These are usually purpose-built sites that combine the independence of sheltered housing with other on-site services, such as dining facilities, medical support, on-site carers, housekeeping, transport access and various social activities. Some offer separate houses or bungalows, and some a range of flats within a main building.

Legal power to act on long-term care decisions

You must have the Legal Power to Act if you want to look after the welfare or financial affairs of the person needing care. The most effective way is by means of a Lasting Power of Attorney (LPA).

This is a legal process where the person you are acting for (the donor), gives permission to you (the attorney) to act and make decisions about their property and financial affairs, on their behalf, either immediately or at a specified time in the future. Your attorneys can use this lasting power of attorney only after it has been registered by the Office of the Public Guardian.

There are two different types of LPA.

Property & Financial Affairs LPA. This allows you to choose attorneys to make decisions about your property and financial affairs, when you are unable to make decisions for yourself. This can include running your bank accounts, decisions about your investments and home. Your attorneys can make decisions for you as soon as this lasting power of attorney is registered – both when you have mental capacity and when you lack mental capacity, unless you put in a restriction.
Health & Welfare LPA: allows you to choose attorneys to make decisions about your health and personal welfare, when you are unable to make decisions for yourself. This can include healthcare, medical treatment, where you live and day-to-day decisions about your personal welfare, such as your diet, dress or daily routine and the type of care you receive. Your attorneys can only act when you lack the capacity to make the decision in question. You may have capacity to make some decisions about your personal health and welfare but not others.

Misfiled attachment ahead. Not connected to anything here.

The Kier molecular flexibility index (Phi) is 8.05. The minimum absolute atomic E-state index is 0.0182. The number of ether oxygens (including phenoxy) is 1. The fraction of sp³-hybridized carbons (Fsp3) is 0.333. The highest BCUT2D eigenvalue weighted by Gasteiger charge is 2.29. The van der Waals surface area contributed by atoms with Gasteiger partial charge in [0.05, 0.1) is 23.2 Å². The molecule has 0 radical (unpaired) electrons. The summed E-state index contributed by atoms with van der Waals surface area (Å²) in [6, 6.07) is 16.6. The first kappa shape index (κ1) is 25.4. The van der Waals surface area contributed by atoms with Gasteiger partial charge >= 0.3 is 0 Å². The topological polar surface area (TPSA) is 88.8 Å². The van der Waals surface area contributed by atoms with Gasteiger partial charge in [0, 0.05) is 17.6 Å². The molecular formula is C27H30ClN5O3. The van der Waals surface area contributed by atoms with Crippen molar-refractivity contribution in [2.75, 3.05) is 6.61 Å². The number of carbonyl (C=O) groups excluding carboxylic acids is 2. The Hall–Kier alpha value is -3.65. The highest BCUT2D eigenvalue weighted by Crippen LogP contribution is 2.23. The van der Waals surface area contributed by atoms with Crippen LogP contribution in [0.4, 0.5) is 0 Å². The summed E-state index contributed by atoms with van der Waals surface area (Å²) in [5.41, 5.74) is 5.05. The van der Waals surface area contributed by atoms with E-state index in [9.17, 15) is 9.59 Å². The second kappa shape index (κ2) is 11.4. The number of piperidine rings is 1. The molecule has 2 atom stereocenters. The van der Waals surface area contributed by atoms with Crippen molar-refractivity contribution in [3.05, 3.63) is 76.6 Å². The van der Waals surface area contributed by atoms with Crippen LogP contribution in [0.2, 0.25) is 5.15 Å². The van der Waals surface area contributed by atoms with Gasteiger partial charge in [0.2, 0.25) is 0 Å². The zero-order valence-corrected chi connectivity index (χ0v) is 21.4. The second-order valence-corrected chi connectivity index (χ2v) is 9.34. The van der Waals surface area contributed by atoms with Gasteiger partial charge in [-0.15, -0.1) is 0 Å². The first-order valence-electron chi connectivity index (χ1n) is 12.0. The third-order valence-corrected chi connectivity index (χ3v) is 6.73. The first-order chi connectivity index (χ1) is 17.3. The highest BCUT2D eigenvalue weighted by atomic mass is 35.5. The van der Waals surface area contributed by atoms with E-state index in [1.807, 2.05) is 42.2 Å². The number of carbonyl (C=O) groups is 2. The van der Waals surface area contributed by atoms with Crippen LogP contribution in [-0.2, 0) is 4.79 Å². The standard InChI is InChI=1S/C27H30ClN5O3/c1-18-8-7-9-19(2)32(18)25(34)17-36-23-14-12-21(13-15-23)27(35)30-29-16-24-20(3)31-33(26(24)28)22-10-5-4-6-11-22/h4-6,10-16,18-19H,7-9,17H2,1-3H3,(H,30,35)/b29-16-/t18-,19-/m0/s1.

Until September 2007, power of attorney was given using ‘Enduring Power of Attorney’; these documents are still legal, and it will be possible to use the powers within these existing documents. It is worth noting that:
– No new Enduring Powers of Attorney can be made.
– The authority given is in respect of property and financial affairs only, not health and welfare.
– Amendments cannot be made to existing documents.
– It is not necessary to register the Enduring Power of Attorney, providing the donor still has mental capacity.
– The Enduring Power of Attorney must be registered with the Office of the Public Guardian at the onset of mental incapacity.

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What if no Power of Attorney exists?

If the person needing care has already lost mental capacity an application to the Court of Protection for the appointment of a Deputy needs to be made. A representative (relative, close friend or solicitor) will apply to become their Deputy, this involves a fee and a vetting process, resulting in the Deputy being legally responsible for:
– Finances
– Property, where they live and care arrangements
– Healthcare, including medication and surgical consent
– Personal welfare, such as clothes, food and general well-being

The Mental Capacity Act 2005 has five statutory principles that the Deputy must be able to comply with:
– A person must be assumed to have capacity, unless medically established, that he lacks it.
– A person is not to be treated as unable to make a decision, unless all practical steps have been taken to assist, without success.
– A person is not to be treated as unable to make a decision, merely because he makes an unwise one.
– An act done or decision made, on behalf of a person who lacks capacity, must only be in their best interests.
– Regard must be given, to whether the purpose for an act or decision can be achieved, in a way that is less restrictive of the person’s rights and freedom of action.

Deputies should seek advice from qualified financial advisers, when looking to fund care fees.

Funding long-term care

With careful planning it may be possible to structure finances in a way, that care fees can be paid indefinitely, without worry about what might happen if the money runs out.

Most families want to ensure that their relative can stay in their chosen care home for the rest of their lives, as well as safeguarding as much of the existing capital as possible.

Attendance Allowance